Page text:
Queen Elizabeth II’s motorcade arrives in Edinburgh | New

Crowds lined the road in Scotland as the UK mourned its longest-reigning monarch, the only one most Britons have ever known.

The flag-draped coffin of Queen Elizabeth II arrived at the Palace of Holyroodhouse in Edinburgh after a six-hour journey from Balmoral Castle, where the UK’s longest reigning monarch died on Thursday.

Thousands of people lined the road in Scotland to pay their last respects to the late monarch, the only one most Britons have ever known. Earlier on Sunday, flowers and other tributes were piled up outside the gates of Balmoral and Holyroodhouse.

The coffin will be transported from Holyroodhouse to St Giles Cathedral in Edinburgh on Monday, where it will remain before being flown to London for a state funeral on September 19.

He will then be transferred from Buckingham Palace on Wednesday to the Houses of Parliament to remain in state until the funeral at Westminster Abbey.

Elizabeth Alexander, 69 and born on the day of the Queen’s coronation in 1953, was in the village of Ballater to view the coffin.

“I think it will be very emotional for whoever says goodbye. It’s like a family member, it’s overwhelming — the sadness — that she’s not going to be with us,” Alexander said.

The Queen ascended the throne after the death of her father, King George VI, on February 6, 1952, when she was just 25 years old. His coronation took place a year later.

“Many people who have been gathering here for so long are standing up and not walking away – this moment is not over,” said Al Jazeera’s Alan Fisher, reporting from the facade of the Palace of Holyroodhouse where people laid flowers. from the early hours.

“It gives people the opportunity to bid a collective farewell to a woman who was loved and admired by Scots…and let’s face it, Scots don’t love everyone, but had a special affection for the Queen,” Fisher said.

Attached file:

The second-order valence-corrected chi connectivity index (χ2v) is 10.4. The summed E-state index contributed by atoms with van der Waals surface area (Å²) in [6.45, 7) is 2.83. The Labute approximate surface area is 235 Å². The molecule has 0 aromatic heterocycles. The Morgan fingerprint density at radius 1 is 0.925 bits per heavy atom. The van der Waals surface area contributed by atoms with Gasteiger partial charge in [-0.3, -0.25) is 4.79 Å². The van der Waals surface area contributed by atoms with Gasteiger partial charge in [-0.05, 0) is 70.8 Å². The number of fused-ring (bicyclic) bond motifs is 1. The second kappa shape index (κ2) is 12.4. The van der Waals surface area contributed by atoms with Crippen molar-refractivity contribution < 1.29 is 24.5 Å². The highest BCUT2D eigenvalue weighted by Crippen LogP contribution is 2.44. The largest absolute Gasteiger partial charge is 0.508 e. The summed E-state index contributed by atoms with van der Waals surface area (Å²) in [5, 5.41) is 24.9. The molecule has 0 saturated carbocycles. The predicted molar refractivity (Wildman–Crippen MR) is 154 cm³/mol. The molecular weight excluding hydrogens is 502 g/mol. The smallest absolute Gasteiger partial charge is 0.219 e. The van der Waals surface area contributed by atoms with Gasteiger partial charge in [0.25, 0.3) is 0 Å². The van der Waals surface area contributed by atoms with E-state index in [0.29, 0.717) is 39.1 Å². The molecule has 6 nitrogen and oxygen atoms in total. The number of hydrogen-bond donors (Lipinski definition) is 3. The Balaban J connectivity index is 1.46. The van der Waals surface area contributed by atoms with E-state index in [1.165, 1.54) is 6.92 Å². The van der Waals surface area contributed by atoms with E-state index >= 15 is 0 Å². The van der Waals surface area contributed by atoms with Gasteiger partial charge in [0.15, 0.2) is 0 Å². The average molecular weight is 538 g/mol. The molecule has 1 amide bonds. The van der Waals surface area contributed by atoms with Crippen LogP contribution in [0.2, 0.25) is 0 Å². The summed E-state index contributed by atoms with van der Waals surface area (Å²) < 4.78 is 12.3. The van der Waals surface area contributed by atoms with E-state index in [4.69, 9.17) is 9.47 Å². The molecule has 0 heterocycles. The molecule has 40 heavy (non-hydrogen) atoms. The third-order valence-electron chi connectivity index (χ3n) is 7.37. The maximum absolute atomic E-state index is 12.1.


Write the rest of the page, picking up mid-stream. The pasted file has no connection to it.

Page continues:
“Heavy responsibilities of sovereignty”

Sunday’s solemn walk through Scotland comes a day after the Queen’s eldest son was officially proclaimed the new monarch – King Charles III – in a lavish accession ceremony steeped in ancient tradition and political symbolism .

“I am keenly aware of this great heritage and of the heavy duties and responsibilities of sovereignty, which have now been handed down to me,” Charles said on assuming the duties of monarch.

He was proclaimed king in other nations of the UK – Scotland, Wales and Northern Ireland – and in towns across the country.

Previously, proclamations had taken place in other parts of the Commonwealth – the group of former colonies of the British Empire – including Australia and New Zealand.

Even as he mourned his late mother, Charles got to work. He met the Commonwealth Secretary-General, a group of nations struggling with affection for the Queen and lingering bitterness over their own colonial heritage, at Buckingham Palace. This ranged from slavery to corporal punishment in African schools to looted items held in British institutions.

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